MassDOT has begun to run all statewide plans through different future scenarios with various potential “drivers of change” influencing how the state builds.
State transportation agencies are also changing the lens through which they see the world. Braceras explained that, traditionally, transportation departments often focused on the driver, who acted as an interpreter of his or her interaction with the built transportation infrastructure.
“That’s changing now. We’re now seeing a dynamic where we’re going to have to have new partnerships, new relationships,” Braceras said, listing out the diverse relationships with automobile manufacturers, technology companies, academics, insurance companies, and others involved in the rapidly evolving policy world.
In addition, transportation network companies like Uber and Lyft are now equally vital stakeholders, and considering the new roles of both those companies and the public sector will be vital if transportation officials are going to get the future right. For instance, Pollack pointed out that data from across several cities showed that rideshare companies were creating worse traffic congestion in inner cities.
“There may be a future state that’s going to be really great with electrified, autonomous shared vehicles … but the transition from here to there is going to be really messy,” Pollack said.
At the same time, significant opportunities exist to partner with these new companies. Pollack said state transportation agencies need to reevaluate what services they must provide and where they should cede the field to private sector partners who can do it better.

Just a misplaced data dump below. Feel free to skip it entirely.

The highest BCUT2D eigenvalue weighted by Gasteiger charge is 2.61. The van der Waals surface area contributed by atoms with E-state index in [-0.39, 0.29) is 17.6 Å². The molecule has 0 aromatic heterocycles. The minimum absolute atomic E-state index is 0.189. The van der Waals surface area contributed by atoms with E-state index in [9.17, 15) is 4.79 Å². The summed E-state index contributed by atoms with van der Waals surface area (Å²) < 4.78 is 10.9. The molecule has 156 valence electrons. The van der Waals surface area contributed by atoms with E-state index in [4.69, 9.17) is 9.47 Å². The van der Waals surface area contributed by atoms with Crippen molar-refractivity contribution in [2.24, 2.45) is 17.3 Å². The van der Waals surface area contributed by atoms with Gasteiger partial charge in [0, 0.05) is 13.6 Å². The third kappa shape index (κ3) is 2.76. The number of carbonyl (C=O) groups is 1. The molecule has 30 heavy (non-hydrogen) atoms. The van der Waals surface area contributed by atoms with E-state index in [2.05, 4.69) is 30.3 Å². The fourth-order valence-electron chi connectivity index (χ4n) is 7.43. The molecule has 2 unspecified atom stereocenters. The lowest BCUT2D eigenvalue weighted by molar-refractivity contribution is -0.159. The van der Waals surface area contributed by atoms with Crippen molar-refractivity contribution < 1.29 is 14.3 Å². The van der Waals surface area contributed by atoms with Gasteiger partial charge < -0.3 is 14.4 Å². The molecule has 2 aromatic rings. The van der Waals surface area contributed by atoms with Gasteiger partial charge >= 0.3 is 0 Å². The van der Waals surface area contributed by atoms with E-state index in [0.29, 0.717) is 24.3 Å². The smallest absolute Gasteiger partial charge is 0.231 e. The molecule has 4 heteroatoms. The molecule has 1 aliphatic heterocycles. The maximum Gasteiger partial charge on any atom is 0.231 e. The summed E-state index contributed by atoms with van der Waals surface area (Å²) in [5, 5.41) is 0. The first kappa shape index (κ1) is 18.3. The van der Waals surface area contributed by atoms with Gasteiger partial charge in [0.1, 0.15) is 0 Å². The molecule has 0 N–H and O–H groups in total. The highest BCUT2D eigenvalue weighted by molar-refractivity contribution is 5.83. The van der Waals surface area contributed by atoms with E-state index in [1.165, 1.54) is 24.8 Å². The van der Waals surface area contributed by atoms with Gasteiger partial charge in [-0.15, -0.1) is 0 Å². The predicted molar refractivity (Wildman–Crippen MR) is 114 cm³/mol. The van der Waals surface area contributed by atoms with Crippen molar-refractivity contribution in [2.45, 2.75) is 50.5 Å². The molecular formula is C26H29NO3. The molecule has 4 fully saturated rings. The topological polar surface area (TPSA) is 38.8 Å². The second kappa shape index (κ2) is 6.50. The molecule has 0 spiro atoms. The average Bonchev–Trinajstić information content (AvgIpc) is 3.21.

As an example, she pointed to a partnership between the Massachusetts Bay Transportation Authority and ride-booking companies Uber and Lyft to provide paratransit services at a fraction of the cost. That program was a finalist in the Route Fifty Navigator Awards.
More broadly, it was clear that states need to acknowledge that their transportation business model will need to be reassessed. With vehicles becoming more efficient and needing less gasoline, the tax structures that have historically funded transportation is dwindling every year.
There was a great deal of talk about the potential to move to a mileage-based funding mechanism for vehicles, as well as exploring other approaches to funding infrastructure. Officials discussed the need to take into account equity between rural and urban areas, as well as private sector “transportation as a service” providers in addition to individuals.
Whether anyone had the answer to what model would succeed in this brave new world was unclear, but those in the room recognized there would be significant stakes for citizens, states and their economies.
“Those businesses that guess correctly will have a huge advantage and huge opportunities down the road. Those states that guess correctly will have a huge advantage down the road,” said Val Hale, director of the Utah Governor’s Office of Economic Development.
For Pollack in Boston, the answer seemed to at least partially be to focus the mission on people rather than projects.
“For MassDOT, technology is like concrete and asphalt. They are important tools, but they are not the business we’re in; we’re in the people business,” she said. “So when we think about disruption, we are really thinking how can technology help—and in what ways might it disrupt the lives of the people who we are trying to help.”
Mitch Herckis is Senior Director of Programs for Government Executive’s Route Fifty and is based in Washington, D.C.